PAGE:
2. Focused attention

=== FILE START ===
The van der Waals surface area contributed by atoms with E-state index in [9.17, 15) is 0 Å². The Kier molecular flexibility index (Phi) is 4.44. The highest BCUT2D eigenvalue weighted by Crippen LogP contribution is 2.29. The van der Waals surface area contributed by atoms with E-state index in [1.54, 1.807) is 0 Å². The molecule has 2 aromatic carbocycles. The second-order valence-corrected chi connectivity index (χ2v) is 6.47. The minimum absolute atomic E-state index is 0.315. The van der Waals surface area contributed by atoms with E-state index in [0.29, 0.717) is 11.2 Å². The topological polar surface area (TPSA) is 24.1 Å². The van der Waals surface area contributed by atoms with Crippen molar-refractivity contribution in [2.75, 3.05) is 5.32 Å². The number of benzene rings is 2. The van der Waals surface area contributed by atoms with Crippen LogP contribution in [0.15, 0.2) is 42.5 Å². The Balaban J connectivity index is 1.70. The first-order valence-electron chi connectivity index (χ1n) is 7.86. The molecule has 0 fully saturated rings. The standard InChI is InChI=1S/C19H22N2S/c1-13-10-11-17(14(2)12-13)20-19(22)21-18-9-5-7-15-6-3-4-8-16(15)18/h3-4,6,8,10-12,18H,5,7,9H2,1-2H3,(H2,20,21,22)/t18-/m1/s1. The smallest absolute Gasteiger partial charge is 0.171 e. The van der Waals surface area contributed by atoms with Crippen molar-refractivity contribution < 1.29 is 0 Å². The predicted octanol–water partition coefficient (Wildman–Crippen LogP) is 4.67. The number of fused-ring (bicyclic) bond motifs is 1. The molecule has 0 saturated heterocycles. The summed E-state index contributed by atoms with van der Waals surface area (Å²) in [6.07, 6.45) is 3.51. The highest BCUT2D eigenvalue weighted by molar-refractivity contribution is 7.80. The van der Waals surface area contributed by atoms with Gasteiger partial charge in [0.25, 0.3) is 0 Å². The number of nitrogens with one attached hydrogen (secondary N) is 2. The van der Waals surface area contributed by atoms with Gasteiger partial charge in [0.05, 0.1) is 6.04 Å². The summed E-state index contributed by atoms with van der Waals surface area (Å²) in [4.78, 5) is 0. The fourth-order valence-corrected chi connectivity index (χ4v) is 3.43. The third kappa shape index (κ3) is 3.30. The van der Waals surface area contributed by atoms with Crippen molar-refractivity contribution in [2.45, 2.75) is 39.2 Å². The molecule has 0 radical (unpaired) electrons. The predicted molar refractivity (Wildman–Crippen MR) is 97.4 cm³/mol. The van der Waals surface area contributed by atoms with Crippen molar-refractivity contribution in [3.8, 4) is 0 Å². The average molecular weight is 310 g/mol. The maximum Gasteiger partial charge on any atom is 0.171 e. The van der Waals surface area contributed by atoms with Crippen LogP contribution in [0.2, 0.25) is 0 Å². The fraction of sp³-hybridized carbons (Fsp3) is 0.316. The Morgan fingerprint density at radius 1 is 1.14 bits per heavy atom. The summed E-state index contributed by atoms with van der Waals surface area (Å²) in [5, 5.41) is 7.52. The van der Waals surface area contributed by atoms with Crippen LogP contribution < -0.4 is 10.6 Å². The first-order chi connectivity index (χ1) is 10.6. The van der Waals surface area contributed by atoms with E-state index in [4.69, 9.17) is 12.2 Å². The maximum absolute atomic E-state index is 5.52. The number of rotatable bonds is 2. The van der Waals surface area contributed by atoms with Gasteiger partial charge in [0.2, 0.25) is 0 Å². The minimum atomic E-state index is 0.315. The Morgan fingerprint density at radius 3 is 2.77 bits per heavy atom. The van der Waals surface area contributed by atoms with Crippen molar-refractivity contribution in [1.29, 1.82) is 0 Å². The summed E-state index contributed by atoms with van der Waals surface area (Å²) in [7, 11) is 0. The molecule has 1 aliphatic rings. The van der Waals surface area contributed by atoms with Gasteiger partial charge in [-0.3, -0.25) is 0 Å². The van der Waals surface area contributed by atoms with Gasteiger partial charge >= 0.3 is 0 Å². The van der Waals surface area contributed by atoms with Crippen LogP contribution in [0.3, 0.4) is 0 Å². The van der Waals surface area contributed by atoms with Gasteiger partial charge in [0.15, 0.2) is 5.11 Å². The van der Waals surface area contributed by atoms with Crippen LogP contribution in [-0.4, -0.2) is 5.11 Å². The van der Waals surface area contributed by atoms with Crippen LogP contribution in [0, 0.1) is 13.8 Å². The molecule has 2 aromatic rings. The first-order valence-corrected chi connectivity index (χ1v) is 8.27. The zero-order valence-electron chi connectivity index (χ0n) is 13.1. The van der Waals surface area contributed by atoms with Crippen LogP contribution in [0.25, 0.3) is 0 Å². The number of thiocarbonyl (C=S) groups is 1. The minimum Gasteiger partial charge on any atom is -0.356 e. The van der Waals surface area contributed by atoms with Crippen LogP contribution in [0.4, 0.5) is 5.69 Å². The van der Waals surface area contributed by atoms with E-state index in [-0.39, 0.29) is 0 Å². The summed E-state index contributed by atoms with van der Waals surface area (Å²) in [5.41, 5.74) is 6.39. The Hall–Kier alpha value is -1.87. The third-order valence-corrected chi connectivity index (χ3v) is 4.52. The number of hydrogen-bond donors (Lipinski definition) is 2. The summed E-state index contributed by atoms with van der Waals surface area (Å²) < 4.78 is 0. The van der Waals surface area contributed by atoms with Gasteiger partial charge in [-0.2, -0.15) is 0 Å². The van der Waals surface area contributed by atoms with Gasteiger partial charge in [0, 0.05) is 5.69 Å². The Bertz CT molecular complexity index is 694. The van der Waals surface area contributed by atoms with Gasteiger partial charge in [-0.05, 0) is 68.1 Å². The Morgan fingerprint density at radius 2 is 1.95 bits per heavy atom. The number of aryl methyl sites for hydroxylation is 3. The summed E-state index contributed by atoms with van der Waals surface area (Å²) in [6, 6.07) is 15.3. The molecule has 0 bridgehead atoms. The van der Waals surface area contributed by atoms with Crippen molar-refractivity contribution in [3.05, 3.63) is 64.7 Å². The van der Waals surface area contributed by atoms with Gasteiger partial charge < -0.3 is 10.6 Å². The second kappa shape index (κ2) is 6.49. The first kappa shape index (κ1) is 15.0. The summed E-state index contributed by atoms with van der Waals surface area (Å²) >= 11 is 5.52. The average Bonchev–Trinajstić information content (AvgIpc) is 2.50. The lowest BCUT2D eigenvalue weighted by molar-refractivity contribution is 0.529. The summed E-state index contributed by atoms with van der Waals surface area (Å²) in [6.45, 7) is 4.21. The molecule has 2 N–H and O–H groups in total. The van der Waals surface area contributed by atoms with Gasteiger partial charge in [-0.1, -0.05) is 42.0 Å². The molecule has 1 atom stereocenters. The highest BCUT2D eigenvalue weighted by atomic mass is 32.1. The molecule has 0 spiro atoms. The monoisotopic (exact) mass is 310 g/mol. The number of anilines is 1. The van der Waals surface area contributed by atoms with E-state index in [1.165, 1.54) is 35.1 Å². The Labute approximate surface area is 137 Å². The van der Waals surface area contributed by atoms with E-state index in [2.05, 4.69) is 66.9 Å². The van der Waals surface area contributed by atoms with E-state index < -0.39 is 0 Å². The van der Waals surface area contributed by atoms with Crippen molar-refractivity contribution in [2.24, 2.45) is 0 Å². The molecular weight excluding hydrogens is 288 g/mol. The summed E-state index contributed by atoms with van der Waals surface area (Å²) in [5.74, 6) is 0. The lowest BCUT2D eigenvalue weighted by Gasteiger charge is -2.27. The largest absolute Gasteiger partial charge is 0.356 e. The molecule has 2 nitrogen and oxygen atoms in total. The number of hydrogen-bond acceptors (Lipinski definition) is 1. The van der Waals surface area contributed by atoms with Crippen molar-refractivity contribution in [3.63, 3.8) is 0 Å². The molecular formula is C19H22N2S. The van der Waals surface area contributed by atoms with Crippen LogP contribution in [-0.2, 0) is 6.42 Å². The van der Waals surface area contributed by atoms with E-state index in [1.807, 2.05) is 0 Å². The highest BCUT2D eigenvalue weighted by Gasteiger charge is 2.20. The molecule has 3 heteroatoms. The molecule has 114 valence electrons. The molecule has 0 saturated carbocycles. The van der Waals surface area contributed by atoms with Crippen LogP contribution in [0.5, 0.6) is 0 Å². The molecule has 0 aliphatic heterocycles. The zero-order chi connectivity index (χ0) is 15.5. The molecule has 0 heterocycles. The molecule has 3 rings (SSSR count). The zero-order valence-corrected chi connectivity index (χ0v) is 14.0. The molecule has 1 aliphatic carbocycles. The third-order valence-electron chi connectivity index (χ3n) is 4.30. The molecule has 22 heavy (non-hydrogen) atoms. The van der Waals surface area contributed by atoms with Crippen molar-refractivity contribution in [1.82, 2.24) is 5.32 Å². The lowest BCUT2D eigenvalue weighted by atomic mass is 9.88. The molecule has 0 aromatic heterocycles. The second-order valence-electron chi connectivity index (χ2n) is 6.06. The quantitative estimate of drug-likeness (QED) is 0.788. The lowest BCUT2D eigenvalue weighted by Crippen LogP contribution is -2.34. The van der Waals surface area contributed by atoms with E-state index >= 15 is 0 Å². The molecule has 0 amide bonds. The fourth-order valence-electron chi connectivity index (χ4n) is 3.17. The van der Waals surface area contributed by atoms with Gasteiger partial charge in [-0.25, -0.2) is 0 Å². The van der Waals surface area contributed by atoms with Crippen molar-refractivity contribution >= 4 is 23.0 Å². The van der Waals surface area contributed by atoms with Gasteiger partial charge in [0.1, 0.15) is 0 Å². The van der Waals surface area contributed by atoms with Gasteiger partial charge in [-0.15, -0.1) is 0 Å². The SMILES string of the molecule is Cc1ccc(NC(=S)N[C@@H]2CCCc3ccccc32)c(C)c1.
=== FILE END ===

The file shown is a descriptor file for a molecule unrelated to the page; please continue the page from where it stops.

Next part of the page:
Due to the difficulty of maintaining voluntary attention to the breathing task, breathing techniques are naturally related to top-down processes like attention, working memory, and executive monitoring, which are related to activation of higher-order brain areas such as the fronto-parietal network (Gard et al., 2014). For this reason, breathing techniques share similar aspects with the practice of focused attention meditation (Samatha meditation; Wallace, 2006). Focused attention meditation is related to the ability of continuously monitoring a very specific target (i.e. respiration), inhibiting the distractors, and reorienting one's attention to the target (Lutz et al., 2008; Hasenkamp et al., 2012), in order to develop progressive meta-awareness of mental processes (Vago and Silbersweig, 2012). A brain network modulated by focused attention meditation is the so-called default-mode network, comprising medial prefrontal and posterior cingulate cortices, which shows decreased activity during the practice (Brewer et al., 2011), associated with a reduction of mind-wandering. On the other hand, anterior cingulate cortex activity increases, meaning increased ability to focalize the attention, and monitoring conflictual mental contents (Holzel et al., 2007; Tang et al., 2010). At the EEG level, focused attention meditation is related to significant increases of alpha power and coherence (Travis, 2001; see Lee et al., 2018), generally interpreted as "relaxed alertness" and increased attentional processing of internally (i.e. bodily) generated stimuli (see Knyazev et al., 2011; Lomas et al., 2015). Focused attention meditation is also related to increased theta power (Takahashi et al., 2005; Dentico et al., 2016), associated with internalized attention and deep relaxation, and increased gamma power, index of conscious attention, sensory awareness, and perceptual clarity (Lutz et al., 2004; Cahn et al., 2010; Berkovich-Ohana et al., 2014; Braboszcz et al., 2017). Taken together, these results indicate that focused attention meditation alone is able to induce strong psychophysiological effects, and it is plausible that breathing techniques share same or similar neurocognitive circuits with it. However, there is another important, yet less investigated factor involved in breathing practices.